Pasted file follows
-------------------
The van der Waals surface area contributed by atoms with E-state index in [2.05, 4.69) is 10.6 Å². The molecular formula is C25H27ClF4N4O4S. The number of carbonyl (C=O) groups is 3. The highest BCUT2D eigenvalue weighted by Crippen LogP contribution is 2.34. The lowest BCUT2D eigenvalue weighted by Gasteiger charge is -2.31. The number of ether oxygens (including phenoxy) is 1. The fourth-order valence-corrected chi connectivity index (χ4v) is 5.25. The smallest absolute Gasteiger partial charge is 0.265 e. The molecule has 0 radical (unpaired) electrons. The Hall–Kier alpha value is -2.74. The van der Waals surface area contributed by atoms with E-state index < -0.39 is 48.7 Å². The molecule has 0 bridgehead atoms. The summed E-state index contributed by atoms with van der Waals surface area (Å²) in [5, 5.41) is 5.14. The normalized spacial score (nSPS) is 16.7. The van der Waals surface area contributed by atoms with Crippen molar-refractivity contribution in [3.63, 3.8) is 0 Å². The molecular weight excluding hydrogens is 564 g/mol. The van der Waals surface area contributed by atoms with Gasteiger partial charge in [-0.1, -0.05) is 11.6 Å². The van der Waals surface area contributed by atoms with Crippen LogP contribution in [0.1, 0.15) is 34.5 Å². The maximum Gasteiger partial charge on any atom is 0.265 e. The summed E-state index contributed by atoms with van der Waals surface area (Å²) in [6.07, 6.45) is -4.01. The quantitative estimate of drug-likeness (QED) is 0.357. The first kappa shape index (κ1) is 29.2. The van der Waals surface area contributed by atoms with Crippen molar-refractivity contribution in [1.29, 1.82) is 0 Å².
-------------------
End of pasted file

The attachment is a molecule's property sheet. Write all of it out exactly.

The van der Waals surface area contributed by atoms with E-state index in [2.05, 4.69) is 10.6 Å². The molecular formula is C25H27ClF4N4O4S. The number of carbonyl (C=O) groups is 3. The highest BCUT2D eigenvalue weighted by Crippen LogP contribution is 2.34. The lowest BCUT2D eigenvalue weighted by Gasteiger charge is -2.31. The number of ether oxygens (including phenoxy) is 1. The fourth-order valence-corrected chi connectivity index (χ4v) is 5.25. The smallest absolute Gasteiger partial charge is 0.265 e. The molecule has 0 radical (unpaired) electrons. The Hall–Kier alpha value is -2.74. The van der Waals surface area contributed by atoms with E-state index < -0.39 is 48.7 Å². The molecule has 0 bridgehead atoms. The summed E-state index contributed by atoms with van der Waals surface area (Å²) in [5, 5.41) is 5.14. The normalized spacial score (nSPS) is 16.7. The van der Waals surface area contributed by atoms with Crippen molar-refractivity contribution in [3.63, 3.8) is 0 Å². The molecular weight excluding hydrogens is 564 g/mol. The van der Waals surface area contributed by atoms with Gasteiger partial charge in [-0.1, -0.05) is 11.6 Å². The van der Waals surface area contributed by atoms with Crippen LogP contribution in [0.1, 0.15) is 34.5 Å². The maximum Gasteiger partial charge on any atom is 0.265 e. The summed E-state index contributed by atoms with van der Waals surface area (Å²) in [6.07, 6.45) is -4.01. The quantitative estimate of drug-likeness (QED) is 0.357. The first kappa shape index (κ1) is 29.2. The van der Waals surface area contributed by atoms with Crippen molar-refractivity contribution in [1.29, 1.82) is 0 Å².